Take my yoke upon you, and learn from me; for I am gentle and humble in heart, and you will find rest for your souls. For my yoke is easy, and my burden is light.”

Matthew 11:29-30

 
Today, I finish my short devotional detour, in which Charles Wesley’s marvelous hymn, “For Believers Before Work” is our inspiration. Yesterday, we looked closely at the first three stanzas of this hymn. Today, we’ll be focusing on the last three. Tomorrow, we’ll return to Genesis.

Charles Wesley depicted in stained glass

Here’s how Wesley concludes the hymn he called “For Believers Before Work”:

Thee may I set at my right hand,
Whose eyes mine inmost substance see,
And labor on at Thy command,
And offer all my works to Thee.

Give me to bear Thy easy yoke,
And every moment watch and pray,
And still to things eternal look,
And hasten to Thy glorious day.

For Thee delightfully employ
Whate’er Thy bounteous grace hath given;
And run my course with even joy,
And closely walk with Thee to Heaven. Amen.

What is work? Wesley offers insightful and inspiring answers to this question. In the fourth stanza, for example, work is an offering to God, the God who sees, not just our outer actions, but also our inner motivations. Thus, if we are to offer all of our works to God, we would do well to examine the condition of our hearts. Am I able to serve God through my work today? Or am I filled with grumpy resentment or selfish ambition?

The fifth stanza, my work is part of the “easy yoke” of Jesus. The verse begins, “Give me to bear Thy easy yoke.” This is an obvious allusion to Matthew 11:29-30, where Jesus offers his yoke to us, saying, “For my yoke is easy, and my burden is light.” I find it fascinating and encouraging to see that Charles Wesley does not limit the yoke of Jesus to things we tend to identify as “spiritual.” To be sure, we bear Jesus’ yoke when we teach Sunday School, lead mission trips, or work for God’s justice in the world. But we also bear his yoke through our daily work, even when that work feels awfully secular. Accountants, civil servants, and entrepreneurs who seek to serve the Lord in their labors are bearing the yoke of Christ.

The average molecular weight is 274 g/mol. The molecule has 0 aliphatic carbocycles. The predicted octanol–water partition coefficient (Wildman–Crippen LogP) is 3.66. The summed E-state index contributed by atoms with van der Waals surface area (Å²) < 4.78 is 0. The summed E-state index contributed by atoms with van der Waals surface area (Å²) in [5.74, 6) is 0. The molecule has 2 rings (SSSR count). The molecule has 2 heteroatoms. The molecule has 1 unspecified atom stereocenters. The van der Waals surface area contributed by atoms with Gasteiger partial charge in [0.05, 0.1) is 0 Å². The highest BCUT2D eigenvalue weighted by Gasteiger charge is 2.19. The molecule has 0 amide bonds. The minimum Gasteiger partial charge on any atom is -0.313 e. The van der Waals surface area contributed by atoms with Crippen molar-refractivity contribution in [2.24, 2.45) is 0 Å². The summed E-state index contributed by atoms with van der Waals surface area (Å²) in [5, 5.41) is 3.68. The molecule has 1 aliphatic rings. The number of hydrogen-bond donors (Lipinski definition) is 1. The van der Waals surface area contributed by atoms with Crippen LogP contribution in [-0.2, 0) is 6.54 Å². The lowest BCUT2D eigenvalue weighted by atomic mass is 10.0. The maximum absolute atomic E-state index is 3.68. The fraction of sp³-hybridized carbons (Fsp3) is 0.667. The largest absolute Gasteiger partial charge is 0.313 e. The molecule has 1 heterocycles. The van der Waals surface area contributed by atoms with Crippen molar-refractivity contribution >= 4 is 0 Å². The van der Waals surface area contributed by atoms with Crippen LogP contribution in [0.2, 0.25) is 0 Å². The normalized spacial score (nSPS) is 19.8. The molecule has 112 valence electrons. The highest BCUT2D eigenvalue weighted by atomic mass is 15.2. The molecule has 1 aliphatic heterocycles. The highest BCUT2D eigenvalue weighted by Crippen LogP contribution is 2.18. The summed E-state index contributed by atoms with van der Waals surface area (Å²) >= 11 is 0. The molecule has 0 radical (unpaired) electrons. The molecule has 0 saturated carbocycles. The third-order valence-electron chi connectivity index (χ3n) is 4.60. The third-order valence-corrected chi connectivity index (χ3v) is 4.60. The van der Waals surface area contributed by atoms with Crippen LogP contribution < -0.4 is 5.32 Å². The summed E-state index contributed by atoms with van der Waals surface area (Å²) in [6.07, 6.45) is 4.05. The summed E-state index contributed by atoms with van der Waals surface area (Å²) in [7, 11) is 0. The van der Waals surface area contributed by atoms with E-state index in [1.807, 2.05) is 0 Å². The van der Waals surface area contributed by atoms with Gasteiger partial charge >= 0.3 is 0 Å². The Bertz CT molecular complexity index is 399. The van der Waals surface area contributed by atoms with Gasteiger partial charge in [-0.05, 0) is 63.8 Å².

The final stanza reminds us that our work is an instance of grace. Though, because of sin, our work can be filled with pain, struggle, and unfairness, work is God’s gift to humankind. It includes the privilege of sharing in God’s own work of stewarding creation. It offers a way for us to walk in the good works God intends for us as new creations in Christ.

In the final words of “For Believers Before Work,” our gaze turns toward Heaven. But we are not encouraged to see this world and its work as joyless struggle to be followed by eternal bliss. Rather, because God is present in our work, we can run our course with joy as we walk with God in this life on our path to Heaven. Once again in Wesley’s hymn, work is a context for communion with God, an activity in which to know God more deeply and enjoy God more fully.

QUESTIONS TO CONSIDER:

Which words of phrases in the last three stanzas of Wesley’s hymn strike you? Why? Do you think of your daily work as an offering to God? As part of the yoke of Jesus? As an expression of God’s grace? How might these perspectives on work affect your work today? How might they shape your leadership of others in the workplace?

PRAYER:

Forth in Thy name, O Lord, I go,
My daily labor to pursue;
Thee, only Thee, resolved to know
In all I think, or speak, or do.

The task Thy wisdom hath assigned,
O let me cheerfully fulfill;
In all my works Thy presence find,
And prove Thy good and perfect will.

Preserve me from my calling’s snare,
And hide my simple heart above,
Above the thorns of choking care,
The gilded baits of worldly love.

Thee may I set at my right hand,
Whose eyes mine inmost substance see,
And labor on at Thy command,
And offer all my works to Thee.

Give me to bear Thy easy yoke,
And every moment watch and pray,
And still to things eternal look,
And hasten to Thy glorious day.

For Thee delightfully employ
Whate’er Thy bounteous grace hath given;
And run my course with even joy,
And closely walk with Thee to Heaven. Amen.

“For Believers Before Work” by Charles Wesley (1749)

Photo credit: Thanks to Weglinde (Own work) [CC0], via Wikimedia Commons